Hidden Lives of Jews and Africans: Underground Societies in the Iberian Atlantic World

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“A real tour de force” –Reviews in History

 

“Schorsch introduces a cast of characters in a series of one-act plays, short stories, and extended mediations that describe particular engagements with what it meant to live between identities.” –Journal of Spanish Cultural Studies

 

The 16th– and 17th-century Iberian Atlantic was a turbulent world of adventures, slaves traders, and forced conversion to Catholicism. The Spanish and Portuguese rulers used caste and “blood” to divide the peoples of the empire, who, in turn, created their own societies to cope with their oppressors and one another. Schorsch describes the interactions between members of these diverse groups within households and with their societies at large.

Converted Africans and Jews were persecuted in the Inquisition for secretly practicing their former religions. The Africans working in the jails of the Inquisition wielded power over the accused converted Jews (Conversos). Some were witnesses for the Inquisition; others became messengers between Converso prisoners.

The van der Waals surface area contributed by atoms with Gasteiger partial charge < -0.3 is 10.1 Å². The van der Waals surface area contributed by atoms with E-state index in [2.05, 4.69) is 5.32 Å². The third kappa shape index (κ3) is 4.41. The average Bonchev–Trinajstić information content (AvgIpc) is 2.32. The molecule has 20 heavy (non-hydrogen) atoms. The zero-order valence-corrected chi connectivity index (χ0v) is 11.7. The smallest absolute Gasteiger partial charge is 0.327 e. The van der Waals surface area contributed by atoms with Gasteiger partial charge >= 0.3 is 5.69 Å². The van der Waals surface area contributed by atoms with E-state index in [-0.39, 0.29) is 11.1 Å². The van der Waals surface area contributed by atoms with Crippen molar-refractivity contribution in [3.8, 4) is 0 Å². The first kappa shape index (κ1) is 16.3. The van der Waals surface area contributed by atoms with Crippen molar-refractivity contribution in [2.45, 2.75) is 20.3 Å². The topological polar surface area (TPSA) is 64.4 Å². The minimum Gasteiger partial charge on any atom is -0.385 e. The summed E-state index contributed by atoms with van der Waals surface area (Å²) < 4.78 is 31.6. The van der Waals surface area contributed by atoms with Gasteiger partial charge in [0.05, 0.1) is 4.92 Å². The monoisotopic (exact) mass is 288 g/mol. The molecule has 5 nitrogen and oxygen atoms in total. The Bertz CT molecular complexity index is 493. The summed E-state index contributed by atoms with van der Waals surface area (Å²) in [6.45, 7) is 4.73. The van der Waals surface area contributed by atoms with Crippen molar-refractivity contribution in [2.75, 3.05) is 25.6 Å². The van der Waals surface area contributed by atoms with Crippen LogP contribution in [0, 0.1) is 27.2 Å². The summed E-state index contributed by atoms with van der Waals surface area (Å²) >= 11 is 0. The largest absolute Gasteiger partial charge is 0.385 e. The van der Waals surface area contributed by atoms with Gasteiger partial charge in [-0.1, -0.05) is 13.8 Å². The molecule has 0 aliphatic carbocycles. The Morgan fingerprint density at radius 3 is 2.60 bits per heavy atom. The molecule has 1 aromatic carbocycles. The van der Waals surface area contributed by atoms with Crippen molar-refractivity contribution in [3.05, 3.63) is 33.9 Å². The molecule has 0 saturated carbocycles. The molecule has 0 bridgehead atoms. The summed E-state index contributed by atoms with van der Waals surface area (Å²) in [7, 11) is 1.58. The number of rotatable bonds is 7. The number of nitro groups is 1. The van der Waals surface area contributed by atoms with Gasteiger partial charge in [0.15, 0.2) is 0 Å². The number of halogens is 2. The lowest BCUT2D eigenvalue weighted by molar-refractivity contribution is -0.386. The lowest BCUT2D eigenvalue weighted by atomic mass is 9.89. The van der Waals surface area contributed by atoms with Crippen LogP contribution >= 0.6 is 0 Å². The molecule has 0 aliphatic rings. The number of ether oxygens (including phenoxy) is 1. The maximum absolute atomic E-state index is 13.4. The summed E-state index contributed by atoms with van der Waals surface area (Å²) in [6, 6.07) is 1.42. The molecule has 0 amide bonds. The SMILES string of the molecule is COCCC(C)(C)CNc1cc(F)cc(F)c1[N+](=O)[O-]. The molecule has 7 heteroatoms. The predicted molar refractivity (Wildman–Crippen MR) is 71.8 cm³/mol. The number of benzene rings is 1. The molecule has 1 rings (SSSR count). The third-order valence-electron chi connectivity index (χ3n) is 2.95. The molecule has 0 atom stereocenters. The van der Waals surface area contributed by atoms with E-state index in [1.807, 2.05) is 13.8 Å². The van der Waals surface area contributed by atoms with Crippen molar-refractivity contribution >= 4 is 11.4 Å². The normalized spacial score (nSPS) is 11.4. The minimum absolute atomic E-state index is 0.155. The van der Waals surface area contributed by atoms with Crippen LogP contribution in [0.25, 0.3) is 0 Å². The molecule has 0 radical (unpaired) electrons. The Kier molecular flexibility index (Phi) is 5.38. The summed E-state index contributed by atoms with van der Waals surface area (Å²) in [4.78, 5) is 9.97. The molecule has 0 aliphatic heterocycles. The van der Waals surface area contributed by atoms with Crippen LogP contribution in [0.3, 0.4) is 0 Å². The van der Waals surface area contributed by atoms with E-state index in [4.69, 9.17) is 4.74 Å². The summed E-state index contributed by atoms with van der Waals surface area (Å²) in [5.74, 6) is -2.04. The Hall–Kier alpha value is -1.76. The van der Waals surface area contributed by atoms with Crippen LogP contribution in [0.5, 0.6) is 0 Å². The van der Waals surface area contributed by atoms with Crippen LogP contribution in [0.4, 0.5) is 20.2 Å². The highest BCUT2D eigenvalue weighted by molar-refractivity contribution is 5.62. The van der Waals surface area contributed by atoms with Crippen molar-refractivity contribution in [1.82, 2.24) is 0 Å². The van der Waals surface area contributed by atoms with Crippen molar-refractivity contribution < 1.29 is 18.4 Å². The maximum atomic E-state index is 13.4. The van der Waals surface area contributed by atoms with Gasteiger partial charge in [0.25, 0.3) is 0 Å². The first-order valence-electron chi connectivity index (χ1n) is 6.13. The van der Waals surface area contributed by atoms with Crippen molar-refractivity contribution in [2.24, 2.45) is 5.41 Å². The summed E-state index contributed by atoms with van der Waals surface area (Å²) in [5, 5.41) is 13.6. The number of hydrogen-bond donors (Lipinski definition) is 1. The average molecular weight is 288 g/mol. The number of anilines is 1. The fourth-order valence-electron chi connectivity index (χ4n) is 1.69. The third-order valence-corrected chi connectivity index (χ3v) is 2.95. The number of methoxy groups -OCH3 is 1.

In this tangle of religions, cultures, and hierarchies, nothing was simple or straight-forward. A conflict between two surgeons in Cartagena de Indias, one a former slave and the other a Converso, involved not only jealous lovers and persecution at the hands of the Inquisitors, but also secret societies, African magic, and worldwide conspiracy theories. Another Inquisition case, against a woman known as “Mulatta Marano,” the daughter of an African slave woman and a Converso father in Mexico, revealed a network of Africans engaged in Jewish rites.


Jonathan Schorsch, University of Potsdam, is the author of Jews and Blacks in Early Modern History and other books.